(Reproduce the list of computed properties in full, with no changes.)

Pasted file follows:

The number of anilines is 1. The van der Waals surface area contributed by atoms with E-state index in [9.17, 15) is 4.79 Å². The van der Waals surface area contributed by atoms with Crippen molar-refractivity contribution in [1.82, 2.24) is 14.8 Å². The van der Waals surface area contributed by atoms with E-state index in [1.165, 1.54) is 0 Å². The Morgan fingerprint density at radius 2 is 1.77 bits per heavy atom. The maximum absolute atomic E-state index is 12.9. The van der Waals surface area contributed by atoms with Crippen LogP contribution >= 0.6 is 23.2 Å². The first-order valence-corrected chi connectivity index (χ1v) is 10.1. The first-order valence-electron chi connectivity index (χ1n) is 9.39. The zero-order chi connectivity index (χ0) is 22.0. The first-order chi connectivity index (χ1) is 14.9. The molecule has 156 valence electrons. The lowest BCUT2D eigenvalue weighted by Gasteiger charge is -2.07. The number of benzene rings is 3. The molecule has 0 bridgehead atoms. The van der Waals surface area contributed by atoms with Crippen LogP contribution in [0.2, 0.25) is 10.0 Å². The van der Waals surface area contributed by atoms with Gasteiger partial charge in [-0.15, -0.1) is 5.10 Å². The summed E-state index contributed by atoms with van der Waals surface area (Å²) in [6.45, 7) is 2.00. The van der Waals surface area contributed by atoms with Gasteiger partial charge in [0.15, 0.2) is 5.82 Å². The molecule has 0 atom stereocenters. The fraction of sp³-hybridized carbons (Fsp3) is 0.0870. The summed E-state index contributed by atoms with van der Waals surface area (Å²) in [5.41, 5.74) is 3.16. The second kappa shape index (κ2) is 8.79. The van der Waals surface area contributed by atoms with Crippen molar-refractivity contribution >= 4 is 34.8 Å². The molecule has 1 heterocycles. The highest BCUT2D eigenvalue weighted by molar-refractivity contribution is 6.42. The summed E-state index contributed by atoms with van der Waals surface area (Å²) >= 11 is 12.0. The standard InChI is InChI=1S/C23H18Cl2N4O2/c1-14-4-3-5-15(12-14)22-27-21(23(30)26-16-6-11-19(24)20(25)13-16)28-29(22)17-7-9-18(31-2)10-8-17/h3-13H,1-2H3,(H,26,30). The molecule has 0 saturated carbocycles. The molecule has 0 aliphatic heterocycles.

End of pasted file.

The number of anilines is 1. The van der Waals surface area contributed by atoms with E-state index in [9.17, 15) is 4.79 Å². The van der Waals surface area contributed by atoms with Crippen molar-refractivity contribution in [1.82, 2.24) is 14.8 Å². The van der Waals surface area contributed by atoms with E-state index in [1.165, 1.54) is 0 Å². The Morgan fingerprint density at radius 2 is 1.77 bits per heavy atom. The maximum absolute atomic E-state index is 12.9. The van der Waals surface area contributed by atoms with Crippen LogP contribution >= 0.6 is 23.2 Å². The first-order valence-corrected chi connectivity index (χ1v) is 10.1. The first-order valence-electron chi connectivity index (χ1n) is 9.39. The zero-order chi connectivity index (χ0) is 22.0. The first-order chi connectivity index (χ1) is 14.9. The molecule has 156 valence electrons. The lowest BCUT2D eigenvalue weighted by Gasteiger charge is -2.07. The number of benzene rings is 3. The molecule has 0 bridgehead atoms. The van der Waals surface area contributed by atoms with Crippen LogP contribution in [0.2, 0.25) is 10.0 Å². The van der Waals surface area contributed by atoms with Gasteiger partial charge in [-0.15, -0.1) is 5.10 Å². The summed E-state index contributed by atoms with van der Waals surface area (Å²) in [6.45, 7) is 2.00. The van der Waals surface area contributed by atoms with Gasteiger partial charge in [0.15, 0.2) is 5.82 Å². The molecule has 0 atom stereocenters. The fraction of sp³-hybridized carbons (Fsp3) is 0.0870. The summed E-state index contributed by atoms with van der Waals surface area (Å²) in [5.41, 5.74) is 3.16. The second kappa shape index (κ2) is 8.79. The van der Waals surface area contributed by atoms with Crippen molar-refractivity contribution >= 4 is 34.8 Å². The molecule has 1 heterocycles. The highest BCUT2D eigenvalue weighted by molar-refractivity contribution is 6.42. The summed E-state index contributed by atoms with van der Waals surface area (Å²) >= 11 is 12.0. The standard InChI is InChI=1S/C23H18Cl2N4O2/c1-14-4-3-5-15(12-14)22-27-21(23(30)26-16-6-11-19(24)20(25)13-16)28-29(22)17-7-9-18(31-2)10-8-17/h3-13H,1-2H3,(H,26,30). The molecule has 0 saturated carbocycles. The molecule has 0 aliphatic heterocycles.